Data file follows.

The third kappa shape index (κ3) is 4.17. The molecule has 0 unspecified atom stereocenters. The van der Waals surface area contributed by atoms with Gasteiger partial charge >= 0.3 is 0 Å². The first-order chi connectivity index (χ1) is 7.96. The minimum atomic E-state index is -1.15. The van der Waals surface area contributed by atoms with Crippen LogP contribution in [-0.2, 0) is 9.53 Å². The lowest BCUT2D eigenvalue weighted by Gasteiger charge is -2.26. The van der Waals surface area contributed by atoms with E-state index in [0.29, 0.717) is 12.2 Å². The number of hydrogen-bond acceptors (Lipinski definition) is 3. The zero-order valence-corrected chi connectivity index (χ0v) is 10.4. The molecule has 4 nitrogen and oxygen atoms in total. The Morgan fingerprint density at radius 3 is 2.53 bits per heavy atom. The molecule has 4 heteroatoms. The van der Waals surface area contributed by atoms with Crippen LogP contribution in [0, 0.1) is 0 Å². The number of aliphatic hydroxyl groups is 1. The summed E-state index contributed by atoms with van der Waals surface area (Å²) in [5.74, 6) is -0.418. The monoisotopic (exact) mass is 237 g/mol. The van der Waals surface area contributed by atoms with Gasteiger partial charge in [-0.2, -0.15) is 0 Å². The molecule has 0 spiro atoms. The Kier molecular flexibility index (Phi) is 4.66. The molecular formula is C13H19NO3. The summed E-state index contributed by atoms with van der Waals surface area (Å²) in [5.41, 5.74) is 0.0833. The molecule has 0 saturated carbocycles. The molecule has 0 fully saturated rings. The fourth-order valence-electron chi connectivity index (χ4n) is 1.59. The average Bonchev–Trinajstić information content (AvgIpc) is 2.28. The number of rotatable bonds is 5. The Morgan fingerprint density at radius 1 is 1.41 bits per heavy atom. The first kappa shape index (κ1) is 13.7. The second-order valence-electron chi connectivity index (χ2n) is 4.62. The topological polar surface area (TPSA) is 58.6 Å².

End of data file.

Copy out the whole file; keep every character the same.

The third kappa shape index (κ3) is 4.17. The molecule has 0 unspecified atom stereocenters. The van der Waals surface area contributed by atoms with Gasteiger partial charge >= 0.3 is 0 Å². The first-order chi connectivity index (χ1) is 7.96. The minimum atomic E-state index is -1.15. The van der Waals surface area contributed by atoms with Crippen LogP contribution in [-0.2, 0) is 9.53 Å². The lowest BCUT2D eigenvalue weighted by Gasteiger charge is -2.26. The van der Waals surface area contributed by atoms with E-state index in [0.29, 0.717) is 12.2 Å². The number of hydrogen-bond acceptors (Lipinski definition) is 3. The zero-order valence-corrected chi connectivity index (χ0v) is 10.4. The molecule has 4 nitrogen and oxygen atoms in total. The Morgan fingerprint density at radius 3 is 2.53 bits per heavy atom. The molecule has 4 heteroatoms. The van der Waals surface area contributed by atoms with Crippen LogP contribution in [0, 0.1) is 0 Å². The number of aliphatic hydroxyl groups is 1. The summed E-state index contributed by atoms with van der Waals surface area (Å²) in [5.74, 6) is -0.418. The monoisotopic (exact) mass is 237 g/mol. The van der Waals surface area contributed by atoms with Gasteiger partial charge in [-0.2, -0.15) is 0 Å². The molecule has 0 spiro atoms. The Kier molecular flexibility index (Phi) is 4.66. The molecular formula is C13H19NO3. The summed E-state index contributed by atoms with van der Waals surface area (Å²) in [5.41, 5.74) is 0.0833. The molecule has 0 saturated carbocycles. The molecule has 0 fully saturated rings. The fourth-order valence-electron chi connectivity index (χ4n) is 1.59. The average Bonchev–Trinajstić information content (AvgIpc) is 2.28. The number of rotatable bonds is 5. The Morgan fingerprint density at radius 1 is 1.41 bits per heavy atom. The first kappa shape index (κ1) is 13.7. The second-order valence-electron chi connectivity index (χ2n) is 4.62. The topological polar surface area (TPSA) is 58.6 Å².